My research interests is in the Cosmic Microwave Background (i.e. CMB) Anisotropies as a testbed for Cosmological and High Energy Physics phenomenology.
Studies of the CMB anisotropies will help answer questions in:
- Large Scale Structure
- Beyond the Standard Model of Particle Physics
- Standard Model of Cosmology
- Dark Energy and Dark Matter
- New Physics at GeV Energies
Cosmology is the study of the Universe and its origins. For a long time cosmology has bordered on being a philosophy expressed in mathematics. However, the 1965 discovery of the Cosmic Microwave Background (CMB) by Arno Penzias and Robert Wilson gave the field of cosmology observational evidence to support its theories. The discovery of the CMB supported the Big Bang Theory of cosmology. The idea that our Universe evolved from a single point in space and time. That at one point in time all that can be viewed in the night sky was once compacted into a space smaller than a grain of salt. Observational Cosmology has continued since 1965 to make new discoveries in our understanding of the Universe. With new space based, balloon-borne, and ground-base instruments (e.g. COBE, WMAP, and now Planck) our understanding of the early Universe has become an era of precision.
The CMB is the after glow of the largest explosion our Universe has ever been witness too. The Big Bang occurred approximately 13.7 billion years ago. That is 3 times the age of the Earth at 4.5 billion years. Despite this event occurring before the Earth was even a thought in the Universe we can still measure the light radiating from this massive explosion today. If you were to measure the temperature of outer-space it would not be zero as one might think. In fact outer-space is 2.725 Kelvins in temperature, which is -270.425 degrees below the freezing point of water. Outer-space is an extremely cold environment, but its not at an absolute zero temperature either. This non-zero temperature is the main evidence for the Big Bang model of the early Universe, which could not be explain by other popular models of the Universe before 1965 such as the Steady State model (i.e. an eternal Universe).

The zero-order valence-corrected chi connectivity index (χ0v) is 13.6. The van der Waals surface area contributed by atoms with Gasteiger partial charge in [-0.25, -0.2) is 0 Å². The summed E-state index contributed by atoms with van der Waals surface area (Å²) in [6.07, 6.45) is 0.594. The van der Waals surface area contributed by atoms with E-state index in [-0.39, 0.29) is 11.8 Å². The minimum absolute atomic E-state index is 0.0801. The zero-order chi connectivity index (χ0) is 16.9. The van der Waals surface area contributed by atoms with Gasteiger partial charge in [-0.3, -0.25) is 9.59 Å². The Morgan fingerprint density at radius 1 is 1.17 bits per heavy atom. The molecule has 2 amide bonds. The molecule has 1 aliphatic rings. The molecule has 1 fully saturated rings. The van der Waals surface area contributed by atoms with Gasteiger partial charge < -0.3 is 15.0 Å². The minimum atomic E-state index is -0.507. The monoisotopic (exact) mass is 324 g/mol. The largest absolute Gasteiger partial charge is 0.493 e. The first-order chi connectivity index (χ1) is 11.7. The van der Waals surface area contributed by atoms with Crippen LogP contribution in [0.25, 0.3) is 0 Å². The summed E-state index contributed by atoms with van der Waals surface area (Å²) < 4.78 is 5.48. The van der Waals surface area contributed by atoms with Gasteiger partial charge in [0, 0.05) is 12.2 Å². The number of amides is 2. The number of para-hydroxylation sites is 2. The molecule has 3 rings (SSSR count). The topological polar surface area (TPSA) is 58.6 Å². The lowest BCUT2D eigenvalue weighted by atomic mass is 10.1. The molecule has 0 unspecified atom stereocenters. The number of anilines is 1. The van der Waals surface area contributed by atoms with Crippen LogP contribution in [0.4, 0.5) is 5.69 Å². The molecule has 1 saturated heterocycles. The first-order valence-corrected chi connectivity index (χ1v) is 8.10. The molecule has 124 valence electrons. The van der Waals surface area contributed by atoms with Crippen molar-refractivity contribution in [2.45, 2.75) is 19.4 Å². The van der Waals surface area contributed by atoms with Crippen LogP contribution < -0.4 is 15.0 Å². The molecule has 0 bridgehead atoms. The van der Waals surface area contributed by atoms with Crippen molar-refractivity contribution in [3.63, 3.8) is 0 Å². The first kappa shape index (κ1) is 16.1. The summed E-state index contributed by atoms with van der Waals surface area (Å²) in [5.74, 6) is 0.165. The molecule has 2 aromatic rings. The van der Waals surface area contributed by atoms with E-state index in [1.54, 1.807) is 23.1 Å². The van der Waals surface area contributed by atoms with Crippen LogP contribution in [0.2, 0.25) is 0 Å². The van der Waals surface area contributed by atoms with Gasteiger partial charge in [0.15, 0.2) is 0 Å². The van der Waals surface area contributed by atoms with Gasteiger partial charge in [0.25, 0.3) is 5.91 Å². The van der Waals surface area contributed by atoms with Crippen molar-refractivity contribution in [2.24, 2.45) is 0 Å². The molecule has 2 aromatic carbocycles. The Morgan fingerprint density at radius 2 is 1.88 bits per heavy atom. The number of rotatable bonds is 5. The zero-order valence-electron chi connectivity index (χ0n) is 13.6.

Further studies of this cosmic background of light showed that its intensity over a range of wavelengths (i.e. different colors of light) forms almost a perfect blackbody radiating at a temperature of 2.725 Kelvins that has a spectral peak at approximatly 1 millimeter. Light at 1 millimeter is not visible with the naked eye (i.e. the eye’s peak response to light is at a wavelength of 0.00055 millimeters or green light) which is why outer-space still looks black even in the presence of this Big Bang after glow. In 1989 the first cosmological space telescope, the Cosmic Background Explorer (i.e. COBE), was launched to measure the temperature across the observable Universe. It was discovered that the temperature across the Universe was not perfectly 2.725 Kelvins everywhere, but the temperature differed on the order of 1 part in a 1000 Kelvins from one point in the sky to another. These small differences in temperature from one point on the sky to another are called anisotropies. The temperature differences are interpreted as being cause by spatial differences in density and pressure of the components of the early Universe: Baryonic plasma (i.e. protons and neutrons), Photons, Cold Dark Matter, and Neutrinos.